About Charles H. Shaw

Charles Shaw grew up in the Boston area and went to the University of Massachusetts in Amherst in 1968 to study art. He sold a half dozen paintings as an undergraduate and had his work in a couple of shows. One of his professors even told him, “You’re a painter.”

But Shaw did not continue painting. “It’s not something I pursued hard enough. I had to go earn a living.”

In the late 1980s he purchased a wooden school built in 1830 in Northfield; in 2001 he and his wife, Virginia Toole, moved to Southern California when the youngest of their six children went to graduate school. They returned in 2009, and he began his “Old School” clothing line, named for the old school he lives in again.

But several years ago Shaw—who told his story wearing a green “Old School” T-shirt and camouflage shorts—decided to put the clothing line on hold and focus on his art. “It was a lot of lugging,” he said of the clothing business, explaining that he has had two hip replacements.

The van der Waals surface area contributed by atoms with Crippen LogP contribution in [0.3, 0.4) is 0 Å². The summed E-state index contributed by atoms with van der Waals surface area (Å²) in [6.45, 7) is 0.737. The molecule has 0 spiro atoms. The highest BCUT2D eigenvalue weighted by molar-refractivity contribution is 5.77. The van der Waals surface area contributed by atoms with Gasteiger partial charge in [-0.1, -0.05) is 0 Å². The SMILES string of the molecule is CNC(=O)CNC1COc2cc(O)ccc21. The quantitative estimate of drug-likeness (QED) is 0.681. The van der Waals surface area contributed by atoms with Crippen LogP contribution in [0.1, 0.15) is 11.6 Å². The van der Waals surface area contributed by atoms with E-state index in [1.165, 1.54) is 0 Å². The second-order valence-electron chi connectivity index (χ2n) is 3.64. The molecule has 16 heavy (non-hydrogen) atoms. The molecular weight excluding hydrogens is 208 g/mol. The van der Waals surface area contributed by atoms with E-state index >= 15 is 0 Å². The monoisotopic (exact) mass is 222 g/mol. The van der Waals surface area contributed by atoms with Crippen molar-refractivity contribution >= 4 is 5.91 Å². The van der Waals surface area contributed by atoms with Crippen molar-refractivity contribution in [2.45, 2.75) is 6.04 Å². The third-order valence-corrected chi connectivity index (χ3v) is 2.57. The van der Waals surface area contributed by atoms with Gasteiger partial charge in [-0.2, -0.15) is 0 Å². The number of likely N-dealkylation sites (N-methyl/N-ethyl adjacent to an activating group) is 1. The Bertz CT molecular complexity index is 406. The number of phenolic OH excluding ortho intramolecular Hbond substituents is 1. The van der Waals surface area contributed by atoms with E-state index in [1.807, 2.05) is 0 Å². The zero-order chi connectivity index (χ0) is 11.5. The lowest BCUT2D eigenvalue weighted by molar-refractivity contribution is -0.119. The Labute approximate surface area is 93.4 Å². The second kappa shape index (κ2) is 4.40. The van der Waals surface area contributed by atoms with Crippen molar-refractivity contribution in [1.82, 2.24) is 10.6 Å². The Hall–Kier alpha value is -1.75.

A member of the Northfield Kiwanis Club, Shaw uses the cafeteria-kitchen area in the old school building as his studio. American painter and printmaker Jasper Johns, African art and “native type of art” inspire him, and he enjoys visits to the Massachusetts Museum of Contemporary Art in North Adams and the Sterling and Francine Clark Art Institute in Williamstown.

A former operations manager for a chain of surf shops and clothing outlets, Shaw is a landlord and a Meals on Wheels driver who sports a grey beard. Asked how he defines himself—and if “Old School” defines him—he replied, “I don’t know. I’ve got long hair and stuff. I’m still working on it.”